Retail is the largest private sector employer in the country. But beyond that, very few of us don’t have a member of our family that hasn’t worked in a retail store, or visited a retail store in the past few weeks. Retailers go above and beyond to try to keep their stores safe and provide a pleasant customer experience. But despite the measures taken and the efforts made, theft-related violence continues to pose a real threat in communities across the country.

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What happened to Eric Harrison could happen to any of us. He was simply doing his job, protecting the store and keeping the customers and employees safe. But it reminds us of the unpredictability we face on a daily basis. We can’t foresee what is in the minds of those that visit the store, or what the motivations might be for the things that they do.

Haven’t We Seen Enough?

Here at LP Magazine, we report on all kinds of retail-related incidents on a regular basis. We see the ongoing videos of thieves grabbing what they want and running out of the stores, willing to hurt anyone that might stand in their way. We hear the stories of mothers and grandmothers brutally assaulted by some disturbed individual jumping over a counter to steal the latest video game system. We hear the complaints from shoppers that get upset with retailers that have to lock up their products because it’s the only way they can stop the merchandise from being stolen. Obviously, we’ve all seen much worse—like we did on this day.

The only people that don’t see this as a legitimate problem are those that, for whatever reason, refuse to acknowledge what’s happening right under their nose. Do we really need to bicker over how many TENS OF BILLIONS of dollars are being stolen every year to decide whether or not it’s a real problem? How many people have to get hurt to make it important enough to pay attention? How many stores need to close to make it real? How many multi-million-dollar cases do we need to report? How deep to you have to dig into your pocket, paying higher prices to account for the losses?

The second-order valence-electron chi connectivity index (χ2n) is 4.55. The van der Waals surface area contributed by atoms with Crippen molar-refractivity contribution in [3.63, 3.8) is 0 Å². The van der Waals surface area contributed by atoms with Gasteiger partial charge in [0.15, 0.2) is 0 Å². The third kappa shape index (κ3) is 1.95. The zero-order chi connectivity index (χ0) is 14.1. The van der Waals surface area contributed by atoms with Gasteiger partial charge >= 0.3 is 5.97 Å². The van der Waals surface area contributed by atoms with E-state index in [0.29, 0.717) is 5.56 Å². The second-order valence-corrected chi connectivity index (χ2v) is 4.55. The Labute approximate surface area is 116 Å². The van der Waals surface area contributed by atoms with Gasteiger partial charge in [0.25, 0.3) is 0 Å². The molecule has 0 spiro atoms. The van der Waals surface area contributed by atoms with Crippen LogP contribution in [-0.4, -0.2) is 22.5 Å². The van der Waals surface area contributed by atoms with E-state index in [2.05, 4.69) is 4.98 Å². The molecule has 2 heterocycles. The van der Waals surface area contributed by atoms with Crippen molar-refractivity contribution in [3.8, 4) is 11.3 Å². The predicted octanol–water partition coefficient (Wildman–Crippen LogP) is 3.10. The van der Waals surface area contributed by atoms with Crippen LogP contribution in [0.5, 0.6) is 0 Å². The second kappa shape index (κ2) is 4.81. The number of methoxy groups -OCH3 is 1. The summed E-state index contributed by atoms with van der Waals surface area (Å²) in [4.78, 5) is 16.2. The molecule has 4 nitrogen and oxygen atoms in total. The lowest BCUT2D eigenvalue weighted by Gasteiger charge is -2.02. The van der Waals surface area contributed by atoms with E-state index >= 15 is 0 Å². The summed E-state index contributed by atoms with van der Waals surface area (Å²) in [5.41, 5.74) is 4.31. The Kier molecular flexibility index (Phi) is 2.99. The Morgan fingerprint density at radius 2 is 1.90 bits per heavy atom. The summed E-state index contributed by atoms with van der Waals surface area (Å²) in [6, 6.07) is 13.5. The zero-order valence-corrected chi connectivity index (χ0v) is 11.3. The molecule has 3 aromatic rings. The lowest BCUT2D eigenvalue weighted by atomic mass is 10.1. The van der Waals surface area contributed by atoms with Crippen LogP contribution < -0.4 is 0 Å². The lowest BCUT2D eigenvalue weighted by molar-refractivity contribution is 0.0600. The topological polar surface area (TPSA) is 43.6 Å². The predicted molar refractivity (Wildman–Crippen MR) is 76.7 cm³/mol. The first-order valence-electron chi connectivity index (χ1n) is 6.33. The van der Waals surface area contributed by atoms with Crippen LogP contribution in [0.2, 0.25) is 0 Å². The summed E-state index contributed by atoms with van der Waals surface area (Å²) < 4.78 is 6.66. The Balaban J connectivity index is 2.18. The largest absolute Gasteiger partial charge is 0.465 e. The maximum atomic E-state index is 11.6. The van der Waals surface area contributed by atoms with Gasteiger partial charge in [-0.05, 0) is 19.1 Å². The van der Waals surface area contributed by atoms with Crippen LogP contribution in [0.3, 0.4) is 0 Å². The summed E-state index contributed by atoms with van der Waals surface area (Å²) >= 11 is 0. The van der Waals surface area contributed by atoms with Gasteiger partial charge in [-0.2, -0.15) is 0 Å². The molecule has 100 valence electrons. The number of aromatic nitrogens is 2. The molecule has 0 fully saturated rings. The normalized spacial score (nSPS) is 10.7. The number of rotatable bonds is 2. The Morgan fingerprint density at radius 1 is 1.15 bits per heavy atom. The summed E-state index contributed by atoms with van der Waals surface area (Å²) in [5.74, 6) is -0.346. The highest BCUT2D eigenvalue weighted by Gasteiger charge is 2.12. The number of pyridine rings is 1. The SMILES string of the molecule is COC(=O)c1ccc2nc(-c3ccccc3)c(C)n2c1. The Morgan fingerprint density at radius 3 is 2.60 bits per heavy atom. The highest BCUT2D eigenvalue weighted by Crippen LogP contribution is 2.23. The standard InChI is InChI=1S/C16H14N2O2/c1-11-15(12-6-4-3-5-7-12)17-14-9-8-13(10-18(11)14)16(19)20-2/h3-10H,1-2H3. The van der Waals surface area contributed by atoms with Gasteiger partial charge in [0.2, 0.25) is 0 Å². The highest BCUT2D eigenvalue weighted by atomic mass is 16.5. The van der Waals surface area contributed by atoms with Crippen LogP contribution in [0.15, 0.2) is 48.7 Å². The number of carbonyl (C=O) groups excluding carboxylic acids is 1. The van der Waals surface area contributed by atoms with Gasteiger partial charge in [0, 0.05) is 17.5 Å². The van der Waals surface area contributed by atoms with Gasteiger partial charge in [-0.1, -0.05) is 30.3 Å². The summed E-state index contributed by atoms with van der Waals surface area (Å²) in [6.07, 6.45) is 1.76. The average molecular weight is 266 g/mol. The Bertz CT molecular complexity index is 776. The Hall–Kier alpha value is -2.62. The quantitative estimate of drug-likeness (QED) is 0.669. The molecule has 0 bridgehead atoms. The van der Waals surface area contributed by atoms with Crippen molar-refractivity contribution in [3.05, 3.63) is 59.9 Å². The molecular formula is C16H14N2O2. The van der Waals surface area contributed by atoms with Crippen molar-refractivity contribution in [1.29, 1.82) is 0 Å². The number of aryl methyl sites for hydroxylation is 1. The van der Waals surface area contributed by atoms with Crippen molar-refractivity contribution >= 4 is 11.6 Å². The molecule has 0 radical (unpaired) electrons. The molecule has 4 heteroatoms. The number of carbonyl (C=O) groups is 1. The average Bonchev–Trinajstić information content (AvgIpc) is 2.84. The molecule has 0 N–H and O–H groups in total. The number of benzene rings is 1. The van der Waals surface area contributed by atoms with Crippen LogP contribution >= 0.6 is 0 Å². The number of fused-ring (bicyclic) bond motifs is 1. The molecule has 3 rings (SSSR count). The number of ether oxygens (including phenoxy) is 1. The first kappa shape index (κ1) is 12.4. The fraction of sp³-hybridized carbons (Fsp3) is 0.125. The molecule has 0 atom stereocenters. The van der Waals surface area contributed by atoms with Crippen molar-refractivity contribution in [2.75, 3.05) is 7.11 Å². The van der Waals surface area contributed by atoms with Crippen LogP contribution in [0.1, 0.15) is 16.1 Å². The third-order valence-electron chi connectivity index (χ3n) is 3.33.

Lazy and uninformed reporting simply doesn’t tell the real story. It shouldn’t be about politics, sensationalism, or headline clicks. Thieves don’t leave behind receipts telling us what or how much they’ve stolen. That makes it extremely difficult for retailers to provide numbers in absolutes that identify the root cause of every loss. There’s nothing to hide, and it really shouldn’t be that difficult for anyone with a lick of common sense to figure out. Unfortunately, what has been left behind more often than it should is someone who got hurt in the process.

Solutions might not be something that can be plucked like an apple from a tree, but we’re working on it. This is something that we should all be working on together at the highest levels of the industry, communicating and agreeing on a unified message without finger-pointing, grandstanding, or self-serving interests that draw attention away from the heart of the problem. At the very least, let’s not stand in the way of those trying to make a difference.

That’s not what Eric Harrison would have wanted.

A Message to the Retail Community

To the Harrison family, we would like to share our condolences. We mourn with you in your loss and hope his loving memory eventually brings you peace.

We also extend our thanks to Christian Mitchell for his brave efforts during this tragic event. We send our best wishes for a full and swift recovery.

As a final note, we would also like to share a message from Joe Coll, vice president of asset protection operations and strategy at Macy’s:

Joe Coll

“The past couple of days my Macy’s family has been handling unimaginable loss at the hands of senseless violence. Most of you have heard the devastating news about the death of one of our visual security officers from our Macy’s Center City store in Philadelphia … The loss of our colleague and injury of another has been felt throughout our organization. It’s during the most difficult times that the strength of our culture is tested, and I’m so very thankful for the Macy’s support but also from many of you.

I’m immensely grateful to my asset protection community across the retail landscape; so many of you have reached out to offer condolences and inquire how you can support me, my team, the Macy’s family, and Eric’s next of kin.

Eric’s family has passed along this Go Fund Me page where you can make a personal donation in support of the family.

Our teams are just beginning to process the loss and trauma and I’d ask that you continue to hold us in your thoughts and prayers during this difficult time.”